Lyme Disease: Separating the Myths From the Medicine

Lyme disease is here again and stirring controversy

From the pesky black flies in the spring to the disease-carrying mosquitoes of summer, New Hampshire certainly has its fair share of bugs. We know it’s bad when a neighbor accompanies his Labrador Retriever on its daily constitutional with a fine-meshed racket in hand. For hitting balls to the dog, we ask? “No, it’s for the bugs. I’ve nailed three of them so far,” he says proudly.

Every creature plays its role, and it’s comforting to know that much of the ecosystem appears to be alive and well in the Granite State — aside from our neighbor’s victims, of course — but it’s tough to appreciate anything about the ticks that carry Lyme disease. Not to be confused with other parasitic ticks, such as brown ticks, which are also called dog ticks and are the freeloaders that often come home with our pets, deer ticks cause Lyme disease by spreading bacteria as they feed on the blood of their meal-time hosts (animals and us). Young deer ticks are very small, about the size of a poppy seed, and many people don’t realize when they’ve been bitten, says Jeffrey T. Reisert, DO, an internal medicine specialist at Littleton Regional Healthcare’s North Country Primary Care.

Awareness of Lyme disease is high, but many uncertainties surround the illness, and medical experts disagree about various aspects of the disease. For sure, Lyme disease can be serious if left untreated, spreading in some instances to the heart, joints, brain — just about anywhere in the body, says Leon Hecht III, ND, a naturopathic doctor at North Coast Family Health in Portsmouth. “It can be devastating,” he says.

But symptoms vary, making diagnosis of some cases a challenge. In some patients, the effects of Lyme disease are minimal. “A friend of mine had one swollen knee” from Lyme disease, Hecht says. “That was it. His energy was fine, his brain was fine.” In other instances, patients are “leveled” by the disease, unable to work and miserable with aches throughout their body. “Everyone is so different,” Hecht says.

That’s at least partly due to the fact that a tick is like “nature’s dirty needle,” Hecht says. Think “tick” and you might think “Lyme disease,” and rightfully so. But ticks can deliver other nasty surprises in addition to Lyme disease. “They have a whole bunch of stuff in them that can make you sick,” and create a tangle of symptoms and infections that extend beyond Lyme disease, Hecht says.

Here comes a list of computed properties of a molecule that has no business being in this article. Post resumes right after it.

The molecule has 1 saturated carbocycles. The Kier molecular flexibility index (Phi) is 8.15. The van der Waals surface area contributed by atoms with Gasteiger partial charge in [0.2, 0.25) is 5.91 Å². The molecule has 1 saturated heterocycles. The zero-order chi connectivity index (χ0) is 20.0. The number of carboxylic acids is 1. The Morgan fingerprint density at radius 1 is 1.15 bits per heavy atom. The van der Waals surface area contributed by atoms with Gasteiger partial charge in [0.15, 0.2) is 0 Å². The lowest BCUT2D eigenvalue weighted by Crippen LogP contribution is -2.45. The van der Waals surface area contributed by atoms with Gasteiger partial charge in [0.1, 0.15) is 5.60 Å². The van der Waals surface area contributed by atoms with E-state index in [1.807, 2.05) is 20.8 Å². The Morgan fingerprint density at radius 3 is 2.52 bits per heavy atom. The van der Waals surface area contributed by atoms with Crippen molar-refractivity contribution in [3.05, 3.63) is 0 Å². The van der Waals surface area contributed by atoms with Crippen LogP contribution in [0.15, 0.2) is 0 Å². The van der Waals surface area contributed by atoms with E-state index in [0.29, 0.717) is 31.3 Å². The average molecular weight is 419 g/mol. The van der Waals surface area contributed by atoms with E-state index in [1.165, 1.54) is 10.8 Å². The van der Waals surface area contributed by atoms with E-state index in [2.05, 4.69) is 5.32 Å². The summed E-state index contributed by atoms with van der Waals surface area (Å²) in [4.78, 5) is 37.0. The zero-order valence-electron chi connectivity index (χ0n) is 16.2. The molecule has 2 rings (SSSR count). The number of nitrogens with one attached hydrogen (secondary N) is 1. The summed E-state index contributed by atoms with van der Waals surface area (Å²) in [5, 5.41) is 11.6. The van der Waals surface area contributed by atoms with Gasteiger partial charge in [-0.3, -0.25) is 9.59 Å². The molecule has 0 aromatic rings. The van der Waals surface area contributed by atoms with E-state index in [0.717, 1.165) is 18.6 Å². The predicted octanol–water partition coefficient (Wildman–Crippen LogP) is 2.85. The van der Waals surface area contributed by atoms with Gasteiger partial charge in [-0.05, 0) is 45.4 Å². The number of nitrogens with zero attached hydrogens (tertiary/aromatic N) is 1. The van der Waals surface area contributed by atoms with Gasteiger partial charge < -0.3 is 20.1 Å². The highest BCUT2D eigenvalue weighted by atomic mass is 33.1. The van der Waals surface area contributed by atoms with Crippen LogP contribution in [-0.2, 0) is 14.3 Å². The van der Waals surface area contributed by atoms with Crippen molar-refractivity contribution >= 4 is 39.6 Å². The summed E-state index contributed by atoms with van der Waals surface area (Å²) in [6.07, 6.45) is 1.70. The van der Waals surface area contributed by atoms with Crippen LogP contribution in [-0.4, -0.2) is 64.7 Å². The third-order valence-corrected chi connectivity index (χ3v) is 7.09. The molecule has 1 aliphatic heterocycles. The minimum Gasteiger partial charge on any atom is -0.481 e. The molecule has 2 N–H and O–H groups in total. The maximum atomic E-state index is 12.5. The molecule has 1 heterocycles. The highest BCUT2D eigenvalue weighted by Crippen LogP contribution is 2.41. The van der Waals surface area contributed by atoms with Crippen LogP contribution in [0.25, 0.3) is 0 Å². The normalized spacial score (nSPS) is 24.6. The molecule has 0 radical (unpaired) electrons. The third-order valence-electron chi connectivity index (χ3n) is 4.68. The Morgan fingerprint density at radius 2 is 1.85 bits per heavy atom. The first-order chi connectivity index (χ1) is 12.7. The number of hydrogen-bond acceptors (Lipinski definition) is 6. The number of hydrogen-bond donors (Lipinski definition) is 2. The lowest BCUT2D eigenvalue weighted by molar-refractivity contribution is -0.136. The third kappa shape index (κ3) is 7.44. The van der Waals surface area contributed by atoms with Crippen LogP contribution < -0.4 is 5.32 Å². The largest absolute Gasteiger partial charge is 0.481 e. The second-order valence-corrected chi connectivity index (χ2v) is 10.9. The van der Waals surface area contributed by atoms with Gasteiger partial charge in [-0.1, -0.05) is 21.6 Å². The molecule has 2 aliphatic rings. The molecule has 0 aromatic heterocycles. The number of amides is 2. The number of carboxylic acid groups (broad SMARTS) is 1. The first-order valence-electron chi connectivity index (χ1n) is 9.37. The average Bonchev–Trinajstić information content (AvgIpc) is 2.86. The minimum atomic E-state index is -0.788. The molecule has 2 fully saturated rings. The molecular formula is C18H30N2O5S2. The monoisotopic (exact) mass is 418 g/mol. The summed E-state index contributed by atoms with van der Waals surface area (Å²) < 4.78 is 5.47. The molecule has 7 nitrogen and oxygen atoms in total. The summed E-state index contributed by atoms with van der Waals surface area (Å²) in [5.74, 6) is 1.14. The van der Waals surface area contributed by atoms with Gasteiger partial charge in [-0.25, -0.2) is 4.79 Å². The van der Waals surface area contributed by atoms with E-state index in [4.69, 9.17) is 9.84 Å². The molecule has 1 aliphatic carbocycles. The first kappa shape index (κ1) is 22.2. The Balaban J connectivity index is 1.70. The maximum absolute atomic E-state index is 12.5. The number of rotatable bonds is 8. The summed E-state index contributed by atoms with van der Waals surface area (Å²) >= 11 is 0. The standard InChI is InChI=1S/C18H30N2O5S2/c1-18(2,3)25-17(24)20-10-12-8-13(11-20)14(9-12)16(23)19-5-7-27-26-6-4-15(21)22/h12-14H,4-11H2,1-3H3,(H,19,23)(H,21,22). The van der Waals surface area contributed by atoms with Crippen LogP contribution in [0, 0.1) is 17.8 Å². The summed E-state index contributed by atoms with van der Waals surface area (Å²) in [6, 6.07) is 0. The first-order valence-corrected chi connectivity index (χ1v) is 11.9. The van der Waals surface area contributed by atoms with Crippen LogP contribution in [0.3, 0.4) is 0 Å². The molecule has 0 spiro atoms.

In addition, Lyme disease symptoms can mimic those found in a lot of other ailments. Typical signs of Lyme disease include a bull’s-eye rash, fever, headache and fatigue. But “it can look like dementia, it can look like heart disease, it can look like a flu, it can look like arthritis, it can look like gastrointestinal issues, and on and on,” Hecht says.

The good news? “The majority of tick bites we see are not deer tick bites,” says Reisert. A tick needs to be attached for at least 24 hours in order to transmit Lyme disease. “So just because people have had a tick on them or had a recent tick bite doesn’t mean they’re going to get Lyme disease,” Reisert says.

A rash in a bite area also does not necessarily indicate Lyme disease. “A lot of people bitten by a brown tick or dog tick — the kind that doesn’t [carry] Lyme disease — get a red spot at the bite site,” Reisert says.

But don’t think you’re off the hook if you don’t have the bull’s-eye rash that is a telltale sign of Lyme disease. Not everyone who develops Lyme disease will have a bull’s-eye rash, Hecht says. Instead, many people get no rash or have a solid rash that isn’t necessarily round. “It can be oblong — it really depends on the part of the body, the blood flow to the area, what the skin is like,” he says. “Commonly, I see solid red, two to three inches oblong, and then spreading and fading.”

Similarly, don’t jump to conclusions if you have joint pain, which by itself is not a clear indication of Lyme disease. “I see people with joint pain probably every hour in my office,” says Reisert, including many who are worried that the pain signals Lyme disease. “A lot of people get joint pain, but Lyme disease causes swelling, not just joint pain,” he says. “The majority of people that have Lyme disease typically get a single joint that’s very much inflamed or swollen, and a swollen joint associated with a bull’s-eye type rash is highly suggestive of Lyme disease.” But make no mistake: Even if you do not have any swollen joints, if you have been bitten by a tick, have a rash or have other typical Lyme disease symptoms, you should be seen by a doctor, Reisert says.

Commonly, diagnosis will include a blood test to check for the presence of antibodies. But some physicians find that interpreting test results can be difficult, Reisert says. And testing is an area in which physicians begin to have strongly divergent opinions about Lyme disease.

For example, some experts disagree about the usefulness of the blood test and which type of test to use. Test reliability can vary with the timing of the test — give it too early or too late in the course of the disease, Hecht says, and the antibodies will not be present.

Likewise, the staying power of Lyme disease is a topic of fierce debate. Some experts stand firm in their belief that antibiotics can almost always clear up the disease, while others say that Lyme disease symptoms can linger even after 30 days of treatment. More research is needed to uncover the cause of persistent symptoms.

Regardless, “if people think they have Lyme disease, they should get checked,” and receive treatment as early as possible, Reisert says. If symptoms persist, he says, follow up with your doctor and continue to seek treatment.

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